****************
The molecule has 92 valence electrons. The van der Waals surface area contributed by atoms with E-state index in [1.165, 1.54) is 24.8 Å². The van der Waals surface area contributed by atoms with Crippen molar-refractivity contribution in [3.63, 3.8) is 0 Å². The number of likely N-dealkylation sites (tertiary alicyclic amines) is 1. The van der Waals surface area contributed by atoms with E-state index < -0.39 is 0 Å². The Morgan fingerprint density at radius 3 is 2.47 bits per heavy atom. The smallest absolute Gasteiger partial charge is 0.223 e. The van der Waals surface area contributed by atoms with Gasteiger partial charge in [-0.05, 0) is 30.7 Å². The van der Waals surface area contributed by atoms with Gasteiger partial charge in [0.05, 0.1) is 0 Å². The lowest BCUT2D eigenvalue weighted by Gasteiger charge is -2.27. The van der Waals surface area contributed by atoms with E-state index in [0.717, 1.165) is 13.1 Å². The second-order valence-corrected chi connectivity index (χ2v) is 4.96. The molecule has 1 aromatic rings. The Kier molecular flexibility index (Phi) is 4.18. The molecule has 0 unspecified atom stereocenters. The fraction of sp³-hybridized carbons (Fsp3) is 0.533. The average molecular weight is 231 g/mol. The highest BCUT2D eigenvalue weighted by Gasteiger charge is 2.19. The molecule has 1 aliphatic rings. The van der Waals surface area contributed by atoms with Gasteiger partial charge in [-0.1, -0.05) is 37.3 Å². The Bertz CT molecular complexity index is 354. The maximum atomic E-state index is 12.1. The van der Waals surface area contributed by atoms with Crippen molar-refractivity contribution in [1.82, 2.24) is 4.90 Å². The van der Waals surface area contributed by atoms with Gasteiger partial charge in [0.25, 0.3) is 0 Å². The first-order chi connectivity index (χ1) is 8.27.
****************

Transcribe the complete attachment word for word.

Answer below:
The molecule has 92 valence electrons. The van der Waals surface area contributed by atoms with E-state index in [1.165, 1.54) is 24.8 Å². The van der Waals surface area contributed by atoms with Crippen molar-refractivity contribution in [3.63, 3.8) is 0 Å². The number of likely N-dealkylation sites (tertiary alicyclic amines) is 1. The van der Waals surface area contributed by atoms with E-state index < -0.39 is 0 Å². The Morgan fingerprint density at radius 3 is 2.47 bits per heavy atom. The smallest absolute Gasteiger partial charge is 0.223 e. The van der Waals surface area contributed by atoms with Gasteiger partial charge in [-0.05, 0) is 30.7 Å². The van der Waals surface area contributed by atoms with Gasteiger partial charge in [0.05, 0.1) is 0 Å². The lowest BCUT2D eigenvalue weighted by Gasteiger charge is -2.27. The van der Waals surface area contributed by atoms with E-state index in [0.717, 1.165) is 13.1 Å². The second-order valence-corrected chi connectivity index (χ2v) is 4.96. The molecule has 1 aromatic rings. The Kier molecular flexibility index (Phi) is 4.18. The molecule has 0 unspecified atom stereocenters. The fraction of sp³-hybridized carbons (Fsp3) is 0.533. The average molecular weight is 231 g/mol. The highest BCUT2D eigenvalue weighted by Gasteiger charge is 2.19. The molecule has 1 aliphatic rings. The van der Waals surface area contributed by atoms with Gasteiger partial charge in [-0.1, -0.05) is 37.3 Å². The Bertz CT molecular complexity index is 354. The maximum atomic E-state index is 12.1. The van der Waals surface area contributed by atoms with Crippen molar-refractivity contribution in [1.82, 2.24) is 4.90 Å². The van der Waals surface area contributed by atoms with Gasteiger partial charge in [0.25, 0.3) is 0 Å². The first-order chi connectivity index (χ1) is 8.27.